Preparing for the New Year

By JoAnne Sommers

The New Year is traditionally a time for making resolutions about everything from weight loss to spending more time with family and friends. It can also be a time of financial reckoning as bills for the holiday season come due.

On a more positive note, the New Year offers us a chance to start fresh, getting our financial houses in order for the year ahead. With that in mind, here are some things to consider as you put together your financial plan for 2013.

RRSP Contributions
You can make both regular and spousal contributions to your RRSP for 2012 up to March 1, 2013 and are free to start making regular and spousal RRSP deposits for 2013 at any time.

Your 2011 income tax notice of assessment sets out your RRSP room for 2012. But be careful not to over-contribute by more than $2,000 or you will incur penalties.

The earlier you contribute to your RRSP, the more time your investments will have to compound, which can make a big difference to your savings when it’s time to retire.

Remember that if you don’t use all your contribution room in any one year, the unused room is carried forward indefinitely. The tax deduction for your RRSP contribution can also be carried forward indefinitely, so you can use it in a future year when it would be more beneficial, i.e. when your taxable income is greater.

Business Owners and the Self-Employed
In order to create maximum RRSP room of $24,270 for 2014, your income must be about $134,800 in 2013. This means that owners of companies and those who are self-employed should review their 2013 remuneration mix, revisiting their combination of salary, management fees, bonus and dividends as applicable.

Also, think about whether an Individual Pension Plan (IPP) would be more beneficial to you than an RRSP. An IPP is essentially a one-person defined-benefit (DB) plan that allows well-to-do business owners, incorporated professionals and senior executives to save more than they could in an RRSP.

The Tax Free Savings Account (TFSA) can be an excellent supplement to your RRSP. If you haven’t started one yet, don’t worry – you can catch up for the years you missed at any time.

You can put up to $5,000 in a TFSA for each of the years 2009 through 2012. The maximum contribution for 2013 is $5,500. Unused TFSA room can be carried forward to 2014 and beyond.

Unlike the RRSP, there is no tax deduction for a TFSA deposit. Investment income earned in a TFSA is not taxable and capital losses can’t be used as a deduction. You can make TFSA deposits for the rest of your life but don’t over-contribute as the penalties can be significant. You can withdraw the money whenever you wish but remember that cash withdrawals cannot be re-deposited until the following year.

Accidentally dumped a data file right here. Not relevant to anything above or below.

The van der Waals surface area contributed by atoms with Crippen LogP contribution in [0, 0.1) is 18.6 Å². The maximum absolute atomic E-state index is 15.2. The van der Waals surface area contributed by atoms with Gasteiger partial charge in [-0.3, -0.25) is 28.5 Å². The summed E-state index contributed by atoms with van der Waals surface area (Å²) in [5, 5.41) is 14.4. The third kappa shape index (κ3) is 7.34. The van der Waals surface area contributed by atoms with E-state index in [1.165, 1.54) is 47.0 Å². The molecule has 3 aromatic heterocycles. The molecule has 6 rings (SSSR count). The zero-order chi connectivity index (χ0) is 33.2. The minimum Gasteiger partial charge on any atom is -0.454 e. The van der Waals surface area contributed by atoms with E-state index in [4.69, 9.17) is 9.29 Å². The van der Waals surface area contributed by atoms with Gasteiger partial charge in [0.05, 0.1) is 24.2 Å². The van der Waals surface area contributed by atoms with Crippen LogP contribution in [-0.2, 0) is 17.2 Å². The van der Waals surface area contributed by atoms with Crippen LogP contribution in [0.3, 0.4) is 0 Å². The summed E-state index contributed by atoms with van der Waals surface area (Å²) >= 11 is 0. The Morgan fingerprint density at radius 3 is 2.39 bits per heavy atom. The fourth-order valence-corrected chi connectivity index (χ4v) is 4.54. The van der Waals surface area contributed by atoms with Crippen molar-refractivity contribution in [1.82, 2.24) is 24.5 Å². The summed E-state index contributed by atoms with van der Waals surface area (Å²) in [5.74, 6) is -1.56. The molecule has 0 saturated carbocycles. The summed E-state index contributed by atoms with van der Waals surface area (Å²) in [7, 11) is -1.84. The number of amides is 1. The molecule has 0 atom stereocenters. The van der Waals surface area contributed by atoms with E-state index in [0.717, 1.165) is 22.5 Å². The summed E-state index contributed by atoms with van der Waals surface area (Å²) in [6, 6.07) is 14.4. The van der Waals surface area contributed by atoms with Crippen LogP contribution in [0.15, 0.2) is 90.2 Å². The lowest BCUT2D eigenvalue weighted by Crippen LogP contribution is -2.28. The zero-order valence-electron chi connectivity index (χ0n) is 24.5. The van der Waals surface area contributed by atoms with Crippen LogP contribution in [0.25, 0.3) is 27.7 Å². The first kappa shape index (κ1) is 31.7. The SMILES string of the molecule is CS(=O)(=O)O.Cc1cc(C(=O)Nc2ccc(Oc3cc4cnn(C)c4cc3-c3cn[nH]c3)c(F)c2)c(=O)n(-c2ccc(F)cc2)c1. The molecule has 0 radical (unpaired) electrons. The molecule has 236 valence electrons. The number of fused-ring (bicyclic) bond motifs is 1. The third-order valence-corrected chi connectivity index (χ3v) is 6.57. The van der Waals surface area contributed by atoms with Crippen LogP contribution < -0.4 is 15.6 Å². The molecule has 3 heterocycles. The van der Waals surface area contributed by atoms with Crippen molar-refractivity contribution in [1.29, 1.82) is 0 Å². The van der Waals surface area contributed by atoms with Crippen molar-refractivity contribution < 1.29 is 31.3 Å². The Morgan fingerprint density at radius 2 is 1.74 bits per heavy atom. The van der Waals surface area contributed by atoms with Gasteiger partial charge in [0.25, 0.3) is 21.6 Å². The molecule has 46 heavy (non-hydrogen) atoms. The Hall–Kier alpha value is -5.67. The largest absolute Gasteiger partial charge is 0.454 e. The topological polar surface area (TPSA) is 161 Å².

Tax Returns for Children/Students
Start gathering the paperwork to file a tax return for each of your children who will have income in 2013. That includes those who are students. Most students don’t earn much so they won’t have to pay much tax in 2013. However, you’ll be creating RRSP room for them for future years when they have a larger salary.

Income Tax Installments
2013 quarterly income tax installments are due on the 15th of March, June, September and December. Installments apply to self-employed individuals and to those who may not remit sufficient tax amounts at source. If you are affected, the Canada Revenue Agency will send you installment reminders.

You may want to set up or contribute to a Registered Education Savings Plan (RESP) for one of your children or grandchildren. A $2,500 annual contribution per child provides the maximum $500 government grant.

Family RESP plans are better than a series of individual ones if you have two or more children who will be related beneficiaries. That’s because you can have several beneficiaries with a family RESP and if one of them doesn’t go on to post-secondary school you can allocate all of the RESP proceeds among those who do. However, if you have separate RESPs for each child and one doesn’t go on to school, you will either have to transfer that child’s RESP money to your RRSP or pay tax on it as income.

The maximum lifetime RESP contribution is $50,000 per child. Beneficiaries must report the money in their RESPs as income when they receive it. The goal is for students to report the taxable RESP amounts while they still have a low tax rate.

Harvesting Gains and Losses
Don’t forget about 2013 gains and losses allocations from mutual funds that you hold in cash accounts. If you own a mutual fund outside your RRSP or TFSA and the fund sells a holding that generates a loss or gain, you will be allocated your share of that loss or gain after it’s sold.

You can apply your 2013 losses to any gains you realized in 2013; alternatively, you can apply those losses to gains from the past three years, or carry them forward. And don’t forget the 30-day rule before repurchasing the same security.

Thanks to Adrian Mastracci, portfolio manager with KCM Wealth Management in Vancouver for providing valuable information used in this article.